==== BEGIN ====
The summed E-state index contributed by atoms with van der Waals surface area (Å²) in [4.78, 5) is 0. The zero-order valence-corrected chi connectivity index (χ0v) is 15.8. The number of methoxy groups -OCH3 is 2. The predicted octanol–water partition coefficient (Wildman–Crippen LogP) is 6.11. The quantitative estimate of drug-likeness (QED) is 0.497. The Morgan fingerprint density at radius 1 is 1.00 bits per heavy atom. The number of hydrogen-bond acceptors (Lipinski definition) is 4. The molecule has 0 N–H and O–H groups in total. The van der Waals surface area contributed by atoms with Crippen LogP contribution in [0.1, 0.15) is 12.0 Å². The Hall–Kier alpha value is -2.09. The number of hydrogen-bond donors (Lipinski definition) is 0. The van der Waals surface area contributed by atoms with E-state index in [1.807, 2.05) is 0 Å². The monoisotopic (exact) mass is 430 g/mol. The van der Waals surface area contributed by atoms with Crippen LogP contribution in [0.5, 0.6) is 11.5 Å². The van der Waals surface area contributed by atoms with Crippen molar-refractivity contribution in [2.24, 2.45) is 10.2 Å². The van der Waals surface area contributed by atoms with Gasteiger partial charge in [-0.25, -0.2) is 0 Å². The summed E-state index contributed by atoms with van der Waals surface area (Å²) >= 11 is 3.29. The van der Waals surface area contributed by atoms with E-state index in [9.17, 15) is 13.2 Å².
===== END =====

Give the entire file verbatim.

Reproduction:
The summed E-state index contributed by atoms with van der Waals surface area (Å²) in [4.78, 5) is 0. The zero-order valence-corrected chi connectivity index (χ0v) is 15.8. The number of methoxy groups -OCH3 is 2. The predicted octanol–water partition coefficient (Wildman–Crippen LogP) is 6.11. The quantitative estimate of drug-likeness (QED) is 0.497. The Morgan fingerprint density at radius 1 is 1.00 bits per heavy atom. The number of hydrogen-bond acceptors (Lipinski definition) is 4. The molecule has 0 N–H and O–H groups in total. The van der Waals surface area contributed by atoms with Crippen LogP contribution in [0.1, 0.15) is 12.0 Å². The Hall–Kier alpha value is -2.09. The number of hydrogen-bond donors (Lipinski definition) is 0. The van der Waals surface area contributed by atoms with E-state index in [1.807, 2.05) is 0 Å². The monoisotopic (exact) mass is 430 g/mol. The van der Waals surface area contributed by atoms with Crippen LogP contribution in [0.5, 0.6) is 11.5 Å². The van der Waals surface area contributed by atoms with Crippen molar-refractivity contribution in [2.24, 2.45) is 10.2 Å². The van der Waals surface area contributed by atoms with Gasteiger partial charge in [-0.25, -0.2) is 0 Å². The summed E-state index contributed by atoms with van der Waals surface area (Å²) >= 11 is 3.29. The van der Waals surface area contributed by atoms with E-state index in [9.17, 15) is 13.2 Å².